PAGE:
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Foreign Banks in the United States Since World War II: A Useful Fringe

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  • Adrian E. Tschoegl

Abstract

Foreign banks have had an organizational presence in the United States since the early 1800s. Until after World War II, the foreign banks' presence was generally limited. They engaged in trade finance, and in some cases ethnic banking. The growth really dates to the period from the mid-1960s to 1990. Banks are service firms, and their growth reflects a demand for their services. This growth in demand is itself the consequence of the growth of four other activities: trade, the Eurodollar market, foreign exchange trading and non-financial foreign direct investment in the US. First, the General Agreement on Trade and Tariffs (GATT), and its successor the World Trade Organization (WTO), facilitated the rebound of trade from its collapse during the Great Depression. Since the end of World War II, world trade has grown more rapidly than world GNP, and this has generated an increase in the demand for trade financing and the execution of trade payments. Second, liberalization of capital flows and the growth of the Eurodollar market from the late 1950s on led many foreign banks to want to have a presence in the US money markets, and therefore New York, and perhaps a dollar deposit base as well, to be able to fund their customers' demand for US dollar loans. Third, the breakdown of the Bretton Woods systems of fixed exchange rates led to the development of foreign exchange trading, with New York again appearing as a leading center. Lastly, as companies in Europe and Japan recovered from World War II, they first rebuilt their domestic operations. By the mid-1960s (Europe) or mid-1970s (Japan), many of these companies were ready to establish operations in the US. As they did so, they wanted their bankers to accompany them. As we shall see below, this period of rapid growth in the presence and role of foreign banks in the US is over. Although the share of foreign banks in US Commercial and Industrial (C&I) loans reached a peak of 35 percent in 1995, we are now seeing a retreat. Wilkins (2001)… The second section below describes the legal and regulatory background to the foreign banks' presence and some legislative milestones. The third section focuses on the agencies and branches of foreign banks. The fourth section focuses on the foreign banks' subsidiaries. The last section is the conclusion.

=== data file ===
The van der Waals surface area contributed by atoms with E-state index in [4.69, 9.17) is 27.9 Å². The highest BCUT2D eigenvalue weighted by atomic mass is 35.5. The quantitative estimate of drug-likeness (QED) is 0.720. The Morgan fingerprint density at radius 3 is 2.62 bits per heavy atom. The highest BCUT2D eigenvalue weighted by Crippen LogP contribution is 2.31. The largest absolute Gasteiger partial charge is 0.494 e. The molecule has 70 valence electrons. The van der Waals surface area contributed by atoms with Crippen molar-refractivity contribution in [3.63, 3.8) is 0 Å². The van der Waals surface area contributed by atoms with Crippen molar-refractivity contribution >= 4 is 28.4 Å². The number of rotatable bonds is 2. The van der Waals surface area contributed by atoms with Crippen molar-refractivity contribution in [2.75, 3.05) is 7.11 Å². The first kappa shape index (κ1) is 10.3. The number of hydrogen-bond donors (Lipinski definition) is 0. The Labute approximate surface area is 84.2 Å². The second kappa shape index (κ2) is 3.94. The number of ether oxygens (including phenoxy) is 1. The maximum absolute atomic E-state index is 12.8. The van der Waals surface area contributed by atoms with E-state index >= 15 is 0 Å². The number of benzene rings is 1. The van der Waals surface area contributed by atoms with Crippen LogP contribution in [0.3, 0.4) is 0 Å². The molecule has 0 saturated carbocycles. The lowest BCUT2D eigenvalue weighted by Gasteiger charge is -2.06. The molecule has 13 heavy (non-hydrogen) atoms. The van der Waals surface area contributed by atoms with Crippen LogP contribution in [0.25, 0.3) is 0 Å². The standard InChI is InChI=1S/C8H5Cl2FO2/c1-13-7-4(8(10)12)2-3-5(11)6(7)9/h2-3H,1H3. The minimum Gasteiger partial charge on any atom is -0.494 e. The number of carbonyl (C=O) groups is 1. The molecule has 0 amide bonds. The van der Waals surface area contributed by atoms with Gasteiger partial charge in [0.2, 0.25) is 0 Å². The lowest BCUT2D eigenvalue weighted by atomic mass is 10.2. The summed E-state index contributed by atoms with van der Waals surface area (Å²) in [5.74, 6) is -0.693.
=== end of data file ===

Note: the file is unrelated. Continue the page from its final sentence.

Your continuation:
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Bibliographic Info

Paper provided by Wharton School Center for Financial Institutions, University of Pennsylvania in its series Center for Financial Institutions Working Papers with number 00-42.

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Date of creation: Nov 2000
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Handle: RePEc:wop:pennin:00-42

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Cited by:
  1. Adrian E. Tschoegl, 2003. "Who Owns the Major US Subsidiaries of Foreign Banks? A Note," Center for Financial Institutions Working Papers 03-11, Wharton School Center for Financial Institutions, University of Pennsylvania.
  2. Tschoegl, Adrian, 2006. "Foreign ownership in Mexican Banking: A Self- Correcting Phenomenon," MPRA Paper 586, University Library of Munich, Germany.
  3. Adrian E. Tschoegl, 2004. "Financial Crises and the Presence of Foreign Banks," International Finance 0405016, EconWPA.

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